Within Colombia, Pablo and his family enjoy life as they could have never imagined with unlimited access to cash, enforcers, and political influence. However, I could not overlook the deeds by Pablo for the poor people of Colombia. And this part of the book presents a duality the remains constant throughout the story. We know Pablo is dealing drugs, but he also becomes a Robin Hood type figure who commits unbelievably generous acts of kindness, one of which is Barrio Escobar which stands to this day. The complicated nature of Pablo is observed by Roberto who cautions his sibling when needed and provides explanations for the decisions they make. And to be fair, Roberto does not shy away from criticizing his brother in the book when necessary. The best example is Pablo’s entry in politics which the author strongly disagreed with. But that was only the beginning in a bitter feud with the Colombia Government that included the Cali cartel, police hit squads and the notorious group of killers called Los Pepes. Colombia was turned into a bloodbath and the Escobars were the top prizes to be captured. The stories from Roberto are unbelievable and show that the idea of safety was a foreign concept for victims of the drug wars. The violence escalates in the book as expected and readers may want to use discretion.
Any story about Escobar must address the elephant in the room and that is the sad fate of Avianca Airlines Flight 203. Roberto explains that he did not know of any plot, but had he known he would have stopped Pablo. There is no smoking gun and any discussions about it were hidden from Roberto, most likely to protect him from prosecution. This act combined with the attacks on government buildings, political assassinations and deadly battles with Colombian police units, catapulted Pablo to a level of infamy from which he has never descended and never will. Yet while these things were taking place, he was still committing acts of kindness to those in need. But he was firm in his determination to never be incarcerated in an American jail and was clear to Roberto that he would rather die on Colombia soil than sit in a United States prison. In the end he got his wish.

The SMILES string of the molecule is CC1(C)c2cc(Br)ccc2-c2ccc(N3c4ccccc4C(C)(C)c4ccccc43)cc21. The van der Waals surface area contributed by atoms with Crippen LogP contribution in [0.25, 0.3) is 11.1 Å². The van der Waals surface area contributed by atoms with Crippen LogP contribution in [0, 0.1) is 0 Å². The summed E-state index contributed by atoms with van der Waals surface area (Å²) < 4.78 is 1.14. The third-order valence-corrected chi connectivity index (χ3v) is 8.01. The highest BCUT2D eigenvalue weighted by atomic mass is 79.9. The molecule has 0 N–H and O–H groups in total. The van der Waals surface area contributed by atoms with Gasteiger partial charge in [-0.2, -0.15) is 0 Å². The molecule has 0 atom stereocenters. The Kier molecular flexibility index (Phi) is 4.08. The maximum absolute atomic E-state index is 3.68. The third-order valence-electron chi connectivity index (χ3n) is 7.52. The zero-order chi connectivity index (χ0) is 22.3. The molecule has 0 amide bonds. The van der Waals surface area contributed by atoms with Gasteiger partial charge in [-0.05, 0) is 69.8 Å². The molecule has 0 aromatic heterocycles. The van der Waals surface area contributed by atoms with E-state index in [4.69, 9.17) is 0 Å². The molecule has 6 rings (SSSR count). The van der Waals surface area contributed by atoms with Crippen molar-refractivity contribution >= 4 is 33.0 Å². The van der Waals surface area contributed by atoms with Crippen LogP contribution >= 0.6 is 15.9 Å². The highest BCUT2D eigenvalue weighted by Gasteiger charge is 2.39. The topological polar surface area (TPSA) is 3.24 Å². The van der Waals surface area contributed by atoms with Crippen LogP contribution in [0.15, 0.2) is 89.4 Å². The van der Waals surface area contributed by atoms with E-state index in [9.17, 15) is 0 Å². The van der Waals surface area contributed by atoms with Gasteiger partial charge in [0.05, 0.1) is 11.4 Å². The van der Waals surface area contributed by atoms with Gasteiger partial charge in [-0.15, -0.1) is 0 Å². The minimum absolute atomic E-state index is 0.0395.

Following the Avianca tragedy, the writing is on the wall, and we know that Pablo will not escape alive. But there is still more carnage to come, and Colombia saw more bloodshed before the drug lord was ambushed and eliminated. Roberto recounts those finals weeks with Pablo and the feeling they both had as the walls closed in. Both were deeply affected by the isolation from their children and Roberto goes through three marriages while telling the story. The Escobar name became a liability and the bounty placed on their heads resulted in death coming from all angles. But following Pablo’s demise, their mother takes action to end the battles with the Cali cartels and rebel groups with astonishing courage. Roberto suffered a different fate and his ordeal in prison at the time of Pablo’s death and its aftermath are beyond shocking. It is a miracle that he is alive today. The glory days of the Medellín cartel are gone but drug trafficking continues to exist. But there was a time when a simple man from Colombia with an unobstructed vision of destiny became the poster boy for the cocaine trafficking industry. And along for the ride was his brother Roberto who served as the accountant, confidant and voice of reason when needed. If you want to know the real story of Pablo Escobar, this book is a must read and a welcome addition to the books we have now about the man who entrenched himself permanently in the history of Colombia.
“It is impossible to even imagine how much money remains put away somewhere, probably never to be discovered. People who managed millions of dollars got killed without telling anyone where the money was hidden. Or they took the money and disappeared when Pablo was killed. I feel sure there are undiscovered coletas in houses all throughout Colombia—but also in New York and Miami, Chicago and Los Angeles, and the other cities in which Medellín did business. I am also certain there are bank accounts in countries whose numbers have been lost and forgotten and never will be opened again.”